We are now seeing examples of people providing "professional development" in line with the Common Core.
Common Core has a strong emphasis on "close reading."
If you really want to see how perverse this can be, let me give you an example of such "professional development" where the person presenting is arguing that a text of less than 300 words will take several periods to read closely. It takes 48 minutes for her to discuss how to present the lesson(s).
The text is the Gettysburg Address.
If you can tolerate, here is the video:
If this is what the Common Core will be, then I want no part of it.
But teacherken, you tell me, you are talking about English Language Arts standards.
No I'm not.
Both examples I have given you are texts from American History that are also relevant for Government classes.
Both presentations are by people intimately involved with designing and presenting the Common Core.
Neither is a teacher, which is obvious.
And I find it amusing that she says "If this was a lesson...." demonstrating that she is NOT an English Language Arts person, since apparently she does not understand the use of the conditional subjunctive - it should be "If this were a lesson. . ."
And then there is this additional video:
For all the verbiage that Common Core is not telling us how to teach, in fact it is.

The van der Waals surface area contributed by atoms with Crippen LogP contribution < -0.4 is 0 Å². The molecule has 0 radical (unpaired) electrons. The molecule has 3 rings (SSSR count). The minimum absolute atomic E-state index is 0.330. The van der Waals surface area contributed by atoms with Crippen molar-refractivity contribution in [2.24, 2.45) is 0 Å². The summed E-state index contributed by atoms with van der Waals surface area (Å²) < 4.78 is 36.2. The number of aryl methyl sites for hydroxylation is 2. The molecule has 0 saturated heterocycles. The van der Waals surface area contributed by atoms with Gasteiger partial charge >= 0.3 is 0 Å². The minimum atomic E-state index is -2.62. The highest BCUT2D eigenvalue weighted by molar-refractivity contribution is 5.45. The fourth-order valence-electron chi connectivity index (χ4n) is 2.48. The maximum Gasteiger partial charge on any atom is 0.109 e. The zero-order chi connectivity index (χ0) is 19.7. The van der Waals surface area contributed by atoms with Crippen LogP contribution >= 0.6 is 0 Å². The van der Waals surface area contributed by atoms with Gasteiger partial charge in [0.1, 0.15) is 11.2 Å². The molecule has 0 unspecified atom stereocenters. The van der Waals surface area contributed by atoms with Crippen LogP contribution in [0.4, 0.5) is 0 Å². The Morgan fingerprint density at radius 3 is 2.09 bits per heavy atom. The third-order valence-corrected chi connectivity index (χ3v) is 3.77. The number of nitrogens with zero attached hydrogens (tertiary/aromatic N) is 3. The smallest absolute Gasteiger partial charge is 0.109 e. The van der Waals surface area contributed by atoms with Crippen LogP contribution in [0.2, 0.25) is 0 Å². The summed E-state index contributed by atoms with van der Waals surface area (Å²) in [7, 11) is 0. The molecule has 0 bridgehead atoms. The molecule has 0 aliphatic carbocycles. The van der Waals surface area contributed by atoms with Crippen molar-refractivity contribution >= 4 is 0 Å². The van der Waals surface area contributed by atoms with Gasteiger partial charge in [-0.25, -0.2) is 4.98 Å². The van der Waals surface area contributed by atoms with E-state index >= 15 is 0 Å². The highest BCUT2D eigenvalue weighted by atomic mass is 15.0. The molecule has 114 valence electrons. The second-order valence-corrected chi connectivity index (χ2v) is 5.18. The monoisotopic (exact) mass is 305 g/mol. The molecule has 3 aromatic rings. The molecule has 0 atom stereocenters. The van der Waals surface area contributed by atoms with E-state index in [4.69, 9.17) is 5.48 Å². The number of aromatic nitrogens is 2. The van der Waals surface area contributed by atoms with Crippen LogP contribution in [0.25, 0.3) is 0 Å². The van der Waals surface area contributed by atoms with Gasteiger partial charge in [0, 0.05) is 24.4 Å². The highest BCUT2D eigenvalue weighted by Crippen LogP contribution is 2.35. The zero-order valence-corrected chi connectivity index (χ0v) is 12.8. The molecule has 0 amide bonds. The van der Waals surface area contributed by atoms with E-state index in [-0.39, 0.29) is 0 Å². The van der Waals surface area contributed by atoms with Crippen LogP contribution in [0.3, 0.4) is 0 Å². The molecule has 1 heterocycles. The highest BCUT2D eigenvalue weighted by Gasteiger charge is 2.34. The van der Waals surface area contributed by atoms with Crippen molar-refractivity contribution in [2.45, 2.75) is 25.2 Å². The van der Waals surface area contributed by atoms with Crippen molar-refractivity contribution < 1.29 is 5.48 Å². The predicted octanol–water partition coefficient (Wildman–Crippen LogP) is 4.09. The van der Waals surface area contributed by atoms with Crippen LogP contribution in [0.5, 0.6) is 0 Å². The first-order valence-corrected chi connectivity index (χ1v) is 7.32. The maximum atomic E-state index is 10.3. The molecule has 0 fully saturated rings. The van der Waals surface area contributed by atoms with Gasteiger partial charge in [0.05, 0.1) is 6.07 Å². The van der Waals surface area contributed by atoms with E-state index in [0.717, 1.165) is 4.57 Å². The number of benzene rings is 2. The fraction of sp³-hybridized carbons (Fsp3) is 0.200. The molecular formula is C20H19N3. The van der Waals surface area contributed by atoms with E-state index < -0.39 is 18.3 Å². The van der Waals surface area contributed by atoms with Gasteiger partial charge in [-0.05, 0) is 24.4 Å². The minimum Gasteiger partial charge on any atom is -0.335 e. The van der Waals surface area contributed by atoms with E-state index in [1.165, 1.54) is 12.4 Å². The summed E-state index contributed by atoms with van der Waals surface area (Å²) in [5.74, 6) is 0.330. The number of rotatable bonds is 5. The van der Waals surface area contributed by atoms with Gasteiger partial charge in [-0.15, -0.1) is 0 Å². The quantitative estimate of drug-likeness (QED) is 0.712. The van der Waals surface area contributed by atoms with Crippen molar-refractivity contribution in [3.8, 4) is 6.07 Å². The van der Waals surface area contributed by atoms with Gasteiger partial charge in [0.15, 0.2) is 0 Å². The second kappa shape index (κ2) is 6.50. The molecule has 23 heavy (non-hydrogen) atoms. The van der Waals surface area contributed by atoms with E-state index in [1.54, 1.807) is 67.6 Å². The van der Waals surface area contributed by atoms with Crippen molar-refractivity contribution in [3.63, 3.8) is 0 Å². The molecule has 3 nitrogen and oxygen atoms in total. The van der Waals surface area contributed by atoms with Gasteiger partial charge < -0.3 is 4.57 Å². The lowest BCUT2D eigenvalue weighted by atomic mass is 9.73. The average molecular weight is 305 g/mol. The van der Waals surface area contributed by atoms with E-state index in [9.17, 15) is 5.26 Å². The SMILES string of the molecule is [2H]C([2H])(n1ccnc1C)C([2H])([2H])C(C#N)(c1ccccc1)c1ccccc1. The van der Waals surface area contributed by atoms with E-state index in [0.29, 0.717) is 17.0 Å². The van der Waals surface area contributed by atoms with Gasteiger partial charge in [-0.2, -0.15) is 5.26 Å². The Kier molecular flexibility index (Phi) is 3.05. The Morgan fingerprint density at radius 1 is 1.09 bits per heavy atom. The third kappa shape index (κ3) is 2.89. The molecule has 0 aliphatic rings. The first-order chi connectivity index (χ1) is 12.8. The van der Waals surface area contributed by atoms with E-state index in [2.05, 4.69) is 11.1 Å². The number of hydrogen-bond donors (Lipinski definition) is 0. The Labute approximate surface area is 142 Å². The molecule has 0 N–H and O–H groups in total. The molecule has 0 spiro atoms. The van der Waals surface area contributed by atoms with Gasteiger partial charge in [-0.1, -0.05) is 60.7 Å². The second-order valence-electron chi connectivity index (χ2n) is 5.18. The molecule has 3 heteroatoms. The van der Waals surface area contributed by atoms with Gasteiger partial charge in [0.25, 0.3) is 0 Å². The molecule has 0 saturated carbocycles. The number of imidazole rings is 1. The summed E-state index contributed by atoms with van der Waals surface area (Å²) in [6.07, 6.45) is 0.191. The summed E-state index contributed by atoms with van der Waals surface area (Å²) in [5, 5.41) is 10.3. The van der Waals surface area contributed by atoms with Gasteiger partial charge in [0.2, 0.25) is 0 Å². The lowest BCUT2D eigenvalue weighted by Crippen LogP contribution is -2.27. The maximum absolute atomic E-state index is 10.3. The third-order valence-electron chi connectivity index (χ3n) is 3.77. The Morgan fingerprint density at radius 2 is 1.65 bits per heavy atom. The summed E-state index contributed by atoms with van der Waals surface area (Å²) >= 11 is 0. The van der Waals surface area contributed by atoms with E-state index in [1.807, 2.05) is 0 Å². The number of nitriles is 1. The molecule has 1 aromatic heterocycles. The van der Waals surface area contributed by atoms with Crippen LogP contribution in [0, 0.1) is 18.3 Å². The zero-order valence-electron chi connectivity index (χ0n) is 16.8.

Its notion of "close reading" is only one possible way of viewing a text. And it is an approach that has the student reading the text out of context, reducing its value for understanding and serving as a window to understanding the time in which it was produced.
It is not how I would teach either text.
I'd like to think my track record as a successful teacher should stand for something.
The tests that will be based upon Common Core, and upon this kind of approach are not going to serve our students well.
And I cannot help but wonder whether the insistence upon "close reading" is to make it easier to machine grade student answers - the more words quoted directly from the text the higher the score? What about student ability to restate, to paraphrase, to summarize?
Yes, there is a value to closely examining a text.
But it is far from the only value of a text like either of those offered in the first two videos.
Do I really want to keep teaching if this is what is happening to my profession?
I am not the only one asking that question.